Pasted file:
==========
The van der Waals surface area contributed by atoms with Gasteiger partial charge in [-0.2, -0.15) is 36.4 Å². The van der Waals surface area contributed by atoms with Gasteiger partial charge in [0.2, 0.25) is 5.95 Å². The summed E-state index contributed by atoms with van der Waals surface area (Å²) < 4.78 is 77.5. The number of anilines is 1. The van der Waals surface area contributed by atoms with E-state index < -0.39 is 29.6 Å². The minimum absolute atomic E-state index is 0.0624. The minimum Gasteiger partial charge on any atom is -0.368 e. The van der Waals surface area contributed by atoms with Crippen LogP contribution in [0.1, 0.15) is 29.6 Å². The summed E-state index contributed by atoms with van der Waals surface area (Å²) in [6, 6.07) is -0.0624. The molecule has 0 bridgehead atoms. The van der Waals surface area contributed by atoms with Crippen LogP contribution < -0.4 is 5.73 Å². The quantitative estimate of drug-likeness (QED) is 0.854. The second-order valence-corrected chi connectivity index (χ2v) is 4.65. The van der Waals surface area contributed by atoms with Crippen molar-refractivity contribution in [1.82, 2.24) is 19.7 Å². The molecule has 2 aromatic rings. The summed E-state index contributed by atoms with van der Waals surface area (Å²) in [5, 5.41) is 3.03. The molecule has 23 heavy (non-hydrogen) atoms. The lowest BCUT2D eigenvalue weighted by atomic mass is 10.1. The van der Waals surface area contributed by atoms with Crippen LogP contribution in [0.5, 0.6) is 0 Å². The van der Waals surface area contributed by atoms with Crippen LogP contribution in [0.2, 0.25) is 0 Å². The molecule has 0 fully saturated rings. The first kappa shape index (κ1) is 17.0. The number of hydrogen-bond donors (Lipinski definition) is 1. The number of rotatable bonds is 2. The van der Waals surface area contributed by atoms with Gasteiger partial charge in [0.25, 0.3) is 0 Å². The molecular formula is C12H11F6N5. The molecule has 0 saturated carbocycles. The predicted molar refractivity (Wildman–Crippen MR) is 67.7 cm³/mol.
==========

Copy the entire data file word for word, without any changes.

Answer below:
The van der Waals surface area contributed by atoms with Gasteiger partial charge in [-0.2, -0.15) is 36.4 Å². The van der Waals surface area contributed by atoms with Gasteiger partial charge in [0.2, 0.25) is 5.95 Å². The summed E-state index contributed by atoms with van der Waals surface area (Å²) < 4.78 is 77.5. The number of anilines is 1. The van der Waals surface area contributed by atoms with E-state index < -0.39 is 29.6 Å². The minimum absolute atomic E-state index is 0.0624. The minimum Gasteiger partial charge on any atom is -0.368 e. The van der Waals surface area contributed by atoms with Crippen LogP contribution in [0.1, 0.15) is 29.6 Å². The summed E-state index contributed by atoms with van der Waals surface area (Å²) in [6, 6.07) is -0.0624. The molecule has 0 bridgehead atoms. The van der Waals surface area contributed by atoms with Crippen LogP contribution < -0.4 is 5.73 Å². The quantitative estimate of drug-likeness (QED) is 0.854. The second-order valence-corrected chi connectivity index (χ2v) is 4.65. The van der Waals surface area contributed by atoms with Crippen molar-refractivity contribution in [1.82, 2.24) is 19.7 Å². The molecule has 2 aromatic rings. The summed E-state index contributed by atoms with van der Waals surface area (Å²) in [5, 5.41) is 3.03. The molecule has 23 heavy (non-hydrogen) atoms. The lowest BCUT2D eigenvalue weighted by atomic mass is 10.1. The van der Waals surface area contributed by atoms with Crippen LogP contribution in [0.5, 0.6) is 0 Å². The van der Waals surface area contributed by atoms with Crippen LogP contribution in [0.2, 0.25) is 0 Å². The molecule has 0 fully saturated rings. The first kappa shape index (κ1) is 17.0. The number of hydrogen-bond donors (Lipinski definition) is 1. The number of rotatable bonds is 2. The van der Waals surface area contributed by atoms with Gasteiger partial charge in [0.25, 0.3) is 0 Å². The molecular formula is C12H11F6N5. The molecule has 0 saturated carbocycles. The predicted molar refractivity (Wildman–Crippen MR) is 67.7 cm³/mol.